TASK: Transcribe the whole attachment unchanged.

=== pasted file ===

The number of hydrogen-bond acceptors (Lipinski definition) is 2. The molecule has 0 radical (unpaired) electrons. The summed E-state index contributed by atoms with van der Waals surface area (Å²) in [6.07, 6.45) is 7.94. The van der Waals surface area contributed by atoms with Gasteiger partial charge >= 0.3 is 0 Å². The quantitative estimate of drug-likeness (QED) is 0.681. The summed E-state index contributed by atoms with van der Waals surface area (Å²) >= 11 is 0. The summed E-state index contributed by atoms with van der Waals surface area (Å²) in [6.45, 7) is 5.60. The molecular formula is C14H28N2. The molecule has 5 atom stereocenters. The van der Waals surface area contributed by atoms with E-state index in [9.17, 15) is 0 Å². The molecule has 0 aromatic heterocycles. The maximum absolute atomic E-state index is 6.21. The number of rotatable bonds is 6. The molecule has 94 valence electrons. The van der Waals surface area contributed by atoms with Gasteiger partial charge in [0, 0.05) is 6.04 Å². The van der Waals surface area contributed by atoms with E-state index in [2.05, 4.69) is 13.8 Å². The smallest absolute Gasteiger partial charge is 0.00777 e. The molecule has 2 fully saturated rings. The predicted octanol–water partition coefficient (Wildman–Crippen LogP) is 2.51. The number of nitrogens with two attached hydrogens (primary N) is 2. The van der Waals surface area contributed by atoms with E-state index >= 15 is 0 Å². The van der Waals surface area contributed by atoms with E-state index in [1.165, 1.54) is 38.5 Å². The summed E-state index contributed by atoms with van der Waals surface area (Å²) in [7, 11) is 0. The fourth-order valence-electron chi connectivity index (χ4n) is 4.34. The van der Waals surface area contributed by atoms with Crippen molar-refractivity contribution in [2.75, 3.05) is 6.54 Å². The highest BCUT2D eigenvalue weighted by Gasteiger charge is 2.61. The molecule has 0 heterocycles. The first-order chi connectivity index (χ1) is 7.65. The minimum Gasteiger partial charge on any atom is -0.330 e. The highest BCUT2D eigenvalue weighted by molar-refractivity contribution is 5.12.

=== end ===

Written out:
The number of hydrogen-bond acceptors (Lipinski definition) is 2. The molecule has 0 radical (unpaired) electrons. The summed E-state index contributed by atoms with van der Waals surface area (Å²) in [6.07, 6.45) is 7.94. The van der Waals surface area contributed by atoms with Gasteiger partial charge >= 0.3 is 0 Å². The quantitative estimate of drug-likeness (QED) is 0.681. The summed E-state index contributed by atoms with van der Waals surface area (Å²) >= 11 is 0. The summed E-state index contributed by atoms with van der Waals surface area (Å²) in [6.45, 7) is 5.60. The molecular formula is C14H28N2. The molecule has 5 atom stereocenters. The van der Waals surface area contributed by atoms with E-state index in [9.17, 15) is 0 Å². The molecule has 0 aromatic heterocycles. The maximum absolute atomic E-state index is 6.21. The number of rotatable bonds is 6. The molecule has 94 valence electrons. The van der Waals surface area contributed by atoms with Gasteiger partial charge in [0, 0.05) is 6.04 Å². The van der Waals surface area contributed by atoms with E-state index in [2.05, 4.69) is 13.8 Å². The smallest absolute Gasteiger partial charge is 0.00777 e. The molecule has 2 fully saturated rings. The predicted octanol–water partition coefficient (Wildman–Crippen LogP) is 2.51. The number of nitrogens with two attached hydrogens (primary N) is 2. The van der Waals surface area contributed by atoms with E-state index >= 15 is 0 Å². The van der Waals surface area contributed by atoms with E-state index in [1.165, 1.54) is 38.5 Å². The summed E-state index contributed by atoms with van der Waals surface area (Å²) in [7, 11) is 0. The fourth-order valence-electron chi connectivity index (χ4n) is 4.34. The van der Waals surface area contributed by atoms with Crippen molar-refractivity contribution in [2.75, 3.05) is 6.54 Å². The highest BCUT2D eigenvalue weighted by Gasteiger charge is 2.61. The molecule has 0 heterocycles. The first-order chi connectivity index (χ1) is 7.65. The minimum Gasteiger partial charge on any atom is -0.330 e. The highest BCUT2D eigenvalue weighted by molar-refractivity contribution is 5.12.